Which brings us to the other lasting legacy of Thomas: after signing that contract his playing time immediately fell off a cliff, down a well, into a Sarlacc, and out its rectum. In 2010-11 Thomas played in just 41 games. He had knee surgery that shelved him for half the season, the team limped its way to 34 wins, and Larry Brown was fired as head coach (presumably to save the famously impatient Brown from repeatedly stabbing himself in the eye with a fork). With no more Brown, who was by all accounts a good mentor for Thomas, Tyrus literally butted heads with new coach Paul Silas the following year in a locker room incident. This might have been seen as an unfortunate clashing of personalities, except for the fact that Thomas’s 2 suspensions and numerous run-ins with the Bulls’ management were widely known. On-the-court problems + off-the-court problems < $40M.
When not shoving him in lockers, Silas limited Thomas to under 19 minutes a game, and Thomas missed another 12 games entirely with random injuries and DNP-CD’s. Really, though, Thomas limited himself, as he launched more bombs than Ryan Reynolds, hoisting a career high/low of 3.2 attempts from beyond 16 feet every night, which resulted in a comical 41.8 TS%. Frequently too far out of position, Thomas’s rebounding suffered badly (Byron Mullens actually had grabbed a higher % of boards), and his PER sank like a lead turd to 9.0. Even weirder still was his ghastly, emaciated, heroin-chic appearance, which was never really explained.
The next year was more of the same under Mike Dunlap, only more so. Thomas went from looking like a ghost of himself to being an actual ghost, playing in just 26 games and not even joining the team on trips. Dunlap openly despised Thomas, his name became synonymous with bust, and his approaching amnesty at season’s end was a foregone conclusion. Sure enough, he was shown the door almost three years to the day after he signed his contract, with about $18M still remaining on it.
So his career trajectory was obviously not what the Bobcats had in mind when they gave him that contract, and they should have known better. But does the context of the 2010 free agent class make them more sympathetic? The answer ranges from either “not really” to “no, not at all,” depending on how you feel about it. Other free-agent power forwards in 2010 (Chris Bosh, David Lee, Dirk Nowitzki, and Luis Scola) were older than Thomas, got a lot more than Thomas, and were worth it. Of the 4’s who signed for less than Thomas, really only Amir Johnson (5 years, $34M) and Udonis Haslem (5 years, $20M) have outperformed him since. So in that sense, if you squint hard enough and maybe pop a Xanax, the contract isn’t outright terrifyingly bad. But when I say those other two “outperformed” Thomas, I really just mean “performed,” period, because as we just discussed, Thomas has played in only 117 games in 3 years. Had Thomas just retained his minutes and his level of play from pre-2010, his contract might have just been seen as a mild burden, and the bust of the 2010 FA class trophy probably would have gone to John Salmons’ identical 5 years/$40M deal. Instead, whether he shot his mouth off too many times or shot too many long-distance 2’s, Thomas just didn’t play much after inking his paperwork. And all of his calamities save the knee surgery were foreseeable.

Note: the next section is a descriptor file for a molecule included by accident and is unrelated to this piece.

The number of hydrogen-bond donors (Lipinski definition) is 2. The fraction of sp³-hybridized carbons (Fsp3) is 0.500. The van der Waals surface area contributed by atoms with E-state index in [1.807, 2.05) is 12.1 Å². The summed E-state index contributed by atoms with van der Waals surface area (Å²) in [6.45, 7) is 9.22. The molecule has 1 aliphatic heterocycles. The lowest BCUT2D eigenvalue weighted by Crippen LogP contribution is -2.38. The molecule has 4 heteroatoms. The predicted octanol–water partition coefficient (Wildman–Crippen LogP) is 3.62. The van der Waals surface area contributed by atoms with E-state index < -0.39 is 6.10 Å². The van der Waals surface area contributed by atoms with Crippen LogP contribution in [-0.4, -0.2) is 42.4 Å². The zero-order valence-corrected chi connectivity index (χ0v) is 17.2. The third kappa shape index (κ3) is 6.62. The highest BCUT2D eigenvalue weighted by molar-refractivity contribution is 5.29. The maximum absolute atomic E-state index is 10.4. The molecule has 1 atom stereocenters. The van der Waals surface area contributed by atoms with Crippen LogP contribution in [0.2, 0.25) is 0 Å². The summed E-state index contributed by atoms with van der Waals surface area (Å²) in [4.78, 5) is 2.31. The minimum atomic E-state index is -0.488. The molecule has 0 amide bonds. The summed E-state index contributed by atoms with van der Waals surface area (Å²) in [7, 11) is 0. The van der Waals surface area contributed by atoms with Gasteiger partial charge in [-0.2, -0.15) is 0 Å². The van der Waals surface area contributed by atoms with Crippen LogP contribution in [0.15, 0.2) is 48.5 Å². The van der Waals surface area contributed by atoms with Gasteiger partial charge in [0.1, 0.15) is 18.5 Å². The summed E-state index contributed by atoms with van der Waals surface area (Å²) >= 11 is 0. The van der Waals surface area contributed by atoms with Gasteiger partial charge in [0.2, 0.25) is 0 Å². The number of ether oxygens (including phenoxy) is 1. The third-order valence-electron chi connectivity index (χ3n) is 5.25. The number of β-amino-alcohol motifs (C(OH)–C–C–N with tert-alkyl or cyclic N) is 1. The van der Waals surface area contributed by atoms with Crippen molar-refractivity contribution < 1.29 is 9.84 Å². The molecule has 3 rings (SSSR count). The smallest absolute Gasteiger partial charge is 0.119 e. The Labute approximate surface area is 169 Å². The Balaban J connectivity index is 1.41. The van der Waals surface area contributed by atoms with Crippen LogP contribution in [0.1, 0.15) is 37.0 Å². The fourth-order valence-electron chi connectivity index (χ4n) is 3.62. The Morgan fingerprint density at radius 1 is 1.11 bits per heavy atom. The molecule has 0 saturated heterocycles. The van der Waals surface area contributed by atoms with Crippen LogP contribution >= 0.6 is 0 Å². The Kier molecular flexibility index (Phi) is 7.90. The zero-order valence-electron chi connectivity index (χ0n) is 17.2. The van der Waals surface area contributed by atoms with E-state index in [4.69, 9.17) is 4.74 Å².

The other reason the Bobcats looked especially bad was that Thomas didn’t appear to have any other serious suitors in 2010. In reading the ESPN coverage of the deal, there’s only mention of one other team, the Nets, who seemed to be interested. Thomas probably could have been locked up for a lot less, either in terms of years or dollars (e.g., Amir Johnson, who was probably the closest analogue to Thomas at the time). Instead Jordan bet on him like he was with Charles Barkley and Lawrence Taylor at the Wyndham, lost badly. We also can’t leave out GM Rod Higgins, who paid dearly for his severe mismanagement by…being promoted to president of operations two years ago, where he still presides.
And with that out of my system, I see it’s time to go pick up my car at the shop. We’ve got about 5 weeks or so until the start of the season. I could probably write some more articles on the biggest flops in Bobcats history, except that might not give me enough time to cover them all; the team could build a monument to bad personnel moves that would resemble the Sistine Chapel, with Sean May breathing life to Adam Morrison.